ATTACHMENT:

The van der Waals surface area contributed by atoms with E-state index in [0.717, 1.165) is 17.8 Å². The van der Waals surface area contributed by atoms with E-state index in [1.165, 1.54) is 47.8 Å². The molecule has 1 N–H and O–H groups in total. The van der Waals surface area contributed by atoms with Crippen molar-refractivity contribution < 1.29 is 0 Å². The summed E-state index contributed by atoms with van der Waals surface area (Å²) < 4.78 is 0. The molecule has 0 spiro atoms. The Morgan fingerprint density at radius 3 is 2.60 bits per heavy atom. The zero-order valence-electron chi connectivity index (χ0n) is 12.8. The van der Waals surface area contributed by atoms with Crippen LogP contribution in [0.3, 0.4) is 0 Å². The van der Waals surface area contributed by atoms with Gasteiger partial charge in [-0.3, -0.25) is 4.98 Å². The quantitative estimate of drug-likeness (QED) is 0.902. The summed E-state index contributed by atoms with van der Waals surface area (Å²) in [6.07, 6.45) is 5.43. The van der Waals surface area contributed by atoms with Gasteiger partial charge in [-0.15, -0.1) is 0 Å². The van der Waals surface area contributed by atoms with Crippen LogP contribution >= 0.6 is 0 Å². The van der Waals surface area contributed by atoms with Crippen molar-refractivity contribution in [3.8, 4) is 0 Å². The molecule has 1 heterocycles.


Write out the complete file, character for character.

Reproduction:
The van der Waals surface area contributed by atoms with E-state index in [0.717, 1.165) is 17.8 Å². The van der Waals surface area contributed by atoms with E-state index in [1.165, 1.54) is 47.8 Å². The molecule has 1 N–H and O–H groups in total. The van der Waals surface area contributed by atoms with Crippen molar-refractivity contribution < 1.29 is 0 Å². The summed E-state index contributed by atoms with van der Waals surface area (Å²) < 4.78 is 0. The molecule has 0 spiro atoms. The Morgan fingerprint density at radius 3 is 2.60 bits per heavy atom. The zero-order valence-electron chi connectivity index (χ0n) is 12.8. The van der Waals surface area contributed by atoms with Crippen LogP contribution in [0.3, 0.4) is 0 Å². The van der Waals surface area contributed by atoms with Gasteiger partial charge in [-0.3, -0.25) is 4.98 Å². The quantitative estimate of drug-likeness (QED) is 0.902. The summed E-state index contributed by atoms with van der Waals surface area (Å²) in [6.07, 6.45) is 5.43. The van der Waals surface area contributed by atoms with Gasteiger partial charge in [-0.15, -0.1) is 0 Å². The van der Waals surface area contributed by atoms with Crippen LogP contribution >= 0.6 is 0 Å². The van der Waals surface area contributed by atoms with Crippen molar-refractivity contribution in [3.8, 4) is 0 Å². The molecule has 1 heterocycles.